I'm reminded of a Mad Magazine one-page comic (Don Martin, probably) where the driver sees the sign, and his nervousness is palpable. At the end of the falling rock zone, he wipes his brow and shows his relief, and then a huge boulder flattens the car. (That's the way I remember it, anyway, but the only one I could find with a quick search shows the car flattened by a big tree in the last panel.)

  7. Victor Mair said,

    November 16, 2018 @ 1:23 pm

    From the anonymous correspondent who wrote the guest post:

    @Heidi Mair

    About the permanence of the sign: Both signs were shaped the same and looked to be permanent.

    Honestly, when we drove back in the daylight a few days later, my husband and I could not tell what the difference between the signs could be. The hills had been cut through for the road, the sides had loose stones and rocks, with some vegetation to hold it all together where possible, along with ditches or fences in several spots. Where there was "Fallen Rock," we could not see any rocks that had fallen, and where there was "Falling Rock," we hoped like heck to not be there when the party started.

  8. Fernando Colina said,

    November 16, 2018 @ 1:24 pm

    @Dan: For me they have exactly opposite meanings, at least as far as the behavior they elicit from me. If rocks are falling, I want to drive as fast as possible in order to minimize my time in danger. If the rocks have fallen, I want to drive slowly as to avoid hitting them.

    Falling rocks hit you, but you hit fallen rocks.

  9. David Morris said,

    November 16, 2018 @ 2:41 pm

    Would it help if the signs just said "Rocks"?

  10. Ray Scanlon said,

    November 16, 2018 @ 2:43 pm

    Massachusetts Turnpike, "Falling Rocks." New York State Thruway, south of Albany: "Fallen Rocks." No mixture in either place.

  11. DWalker07 said,

    November 16, 2018 @ 4:08 pm

    Right, what is a driver supposed to DO when confronted with this sign? Cross your fingers? Drive while looking up at the hillside so you can see rocks starting to fall, instead of looking at the road ahead? Very strange.

  12. Leslie Katz said,

    November 16, 2018 @ 4:56 pm

    An Australian road sign that makes me smile is: "Falling Rocks Do Not Stop", to which the response could be, "Of course they don't, at least as long as they don't hit anything".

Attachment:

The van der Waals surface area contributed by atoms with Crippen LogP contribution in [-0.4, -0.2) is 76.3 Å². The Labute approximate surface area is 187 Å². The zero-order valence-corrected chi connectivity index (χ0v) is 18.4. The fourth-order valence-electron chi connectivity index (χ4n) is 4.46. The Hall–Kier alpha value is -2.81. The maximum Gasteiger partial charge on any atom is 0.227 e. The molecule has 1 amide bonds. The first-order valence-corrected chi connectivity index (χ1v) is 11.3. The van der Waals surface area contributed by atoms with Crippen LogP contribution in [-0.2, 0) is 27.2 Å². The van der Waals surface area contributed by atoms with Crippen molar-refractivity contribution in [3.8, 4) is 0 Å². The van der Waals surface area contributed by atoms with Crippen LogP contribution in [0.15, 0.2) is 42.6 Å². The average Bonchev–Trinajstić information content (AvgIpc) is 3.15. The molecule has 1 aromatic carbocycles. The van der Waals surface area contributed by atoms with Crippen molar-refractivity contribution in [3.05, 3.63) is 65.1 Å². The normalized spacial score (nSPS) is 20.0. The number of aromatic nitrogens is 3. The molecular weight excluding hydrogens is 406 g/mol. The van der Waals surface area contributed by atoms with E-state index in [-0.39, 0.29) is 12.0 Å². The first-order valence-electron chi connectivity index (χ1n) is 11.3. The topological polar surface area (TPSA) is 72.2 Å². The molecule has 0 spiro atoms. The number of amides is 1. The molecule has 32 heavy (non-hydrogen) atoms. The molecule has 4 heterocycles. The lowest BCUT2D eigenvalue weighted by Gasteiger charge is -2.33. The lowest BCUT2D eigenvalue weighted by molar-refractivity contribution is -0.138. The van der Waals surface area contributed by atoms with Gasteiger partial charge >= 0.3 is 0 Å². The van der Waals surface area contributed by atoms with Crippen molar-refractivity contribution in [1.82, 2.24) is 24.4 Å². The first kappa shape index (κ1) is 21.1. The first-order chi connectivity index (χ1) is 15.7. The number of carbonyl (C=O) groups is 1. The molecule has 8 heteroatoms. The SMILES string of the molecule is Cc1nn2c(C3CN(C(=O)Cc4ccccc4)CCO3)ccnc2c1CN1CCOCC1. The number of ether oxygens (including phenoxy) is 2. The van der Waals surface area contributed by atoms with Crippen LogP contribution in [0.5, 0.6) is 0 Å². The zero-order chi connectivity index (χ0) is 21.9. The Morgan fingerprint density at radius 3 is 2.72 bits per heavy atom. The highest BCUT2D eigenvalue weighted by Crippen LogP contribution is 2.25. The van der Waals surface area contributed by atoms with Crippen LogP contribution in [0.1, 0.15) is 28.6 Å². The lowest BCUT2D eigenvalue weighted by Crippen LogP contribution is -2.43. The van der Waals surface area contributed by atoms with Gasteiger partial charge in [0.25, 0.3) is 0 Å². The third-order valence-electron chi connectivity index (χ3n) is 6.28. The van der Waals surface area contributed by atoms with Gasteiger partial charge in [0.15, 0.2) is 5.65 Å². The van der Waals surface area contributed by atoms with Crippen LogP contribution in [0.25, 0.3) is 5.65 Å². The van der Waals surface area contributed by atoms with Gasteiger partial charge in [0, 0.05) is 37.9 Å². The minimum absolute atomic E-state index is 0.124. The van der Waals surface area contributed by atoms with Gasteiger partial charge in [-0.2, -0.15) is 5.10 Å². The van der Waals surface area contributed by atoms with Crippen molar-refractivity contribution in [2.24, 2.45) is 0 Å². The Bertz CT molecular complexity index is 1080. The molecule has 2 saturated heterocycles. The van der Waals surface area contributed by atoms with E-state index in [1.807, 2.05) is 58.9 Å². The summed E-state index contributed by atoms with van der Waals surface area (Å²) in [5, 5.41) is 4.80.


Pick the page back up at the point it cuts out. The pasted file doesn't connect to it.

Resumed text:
13. Gregory Kusnick said,

    November 16, 2018 @ 5:26 pm

    Surely somewhere there's a rock band called Fallen.

  14. David Marjanović said,

    November 16, 2018 @ 9:02 pm

    What Fernando Colina said.

  15. AntC said,

    November 16, 2018 @ 9:55 pm

    An Australian road sign that makes me smile is: "Falling Rocks Do Not Stop",

    We've had a lot of those signs around Christchurch, NZ after the series of earthquakes starting 2010. It means: if there's a quake and you're driving under this cliff, get out of here.

    NZ has a similar sign as @James linked for the UK. There's apparently a Vienna Convention on road signage, and a whole wikipedia page on NZ road signs. I'm sure I've also seen a sign with fallen rocks lying on the road.

    There's two hazards: a falling rock landing on your car and crushing it (this happened near St Arnaud a decade or so ago, it's particularly likely if a heavy truck ahead of you goes over a pothole and sets of vibrations); a fallen rock lying on the road (with or without a crushed car underneath it), blocking your path as you come round a tight corner.

    All of cliffs/steep hillsides near roads, heavy trucks, potholes, and tight corners are likely on NZ roads. Particularly in the beautiful places where tourists go. Do not stop to take photos of the cute roadsign, particularly at the tight corners: you'll be crushed by either a rock or a truck coming the other way round the corner.

    Regularly New Zealand roads are closed so that engineers can blast away rocks balanced precipitously above them. The entrance to the Homer Tunnel/access to Milford Sound major tourist attraction is frequently closed in Spring as melting snows reveal hazardous rocks moved by Winter storms.

  16. AntC said,

    November 16, 2018 @ 10:20 pm

    dangit where's the edit button! That should be "balancing precariously". The rocks/quakes/unstable geography/storms do that all by themselves without need of outside agency.

  17. Garrett Wollman said,

    November 17, 2018 @ 1:04 am

    Highway signs in the United States are specified in two documents published by the Federal Highway Administration: the Manual on Uniform Traffic Control Devices (says what signs to erect and where) and "Standard Highway Signs" which provides actual drawings of the signs to be used with a code number for each (e.g., W15-1 is the sign for "playground"). In most cases, a warning-series sign (yellow diamond with text or pictographic legend) is to be understood by the driver as indicating the presence of a potential hazard and advising extra vigilance. (E.g., the W15-1 sign is supposed to indicate to drivers that they should look out for children suddenly entering the roadway.)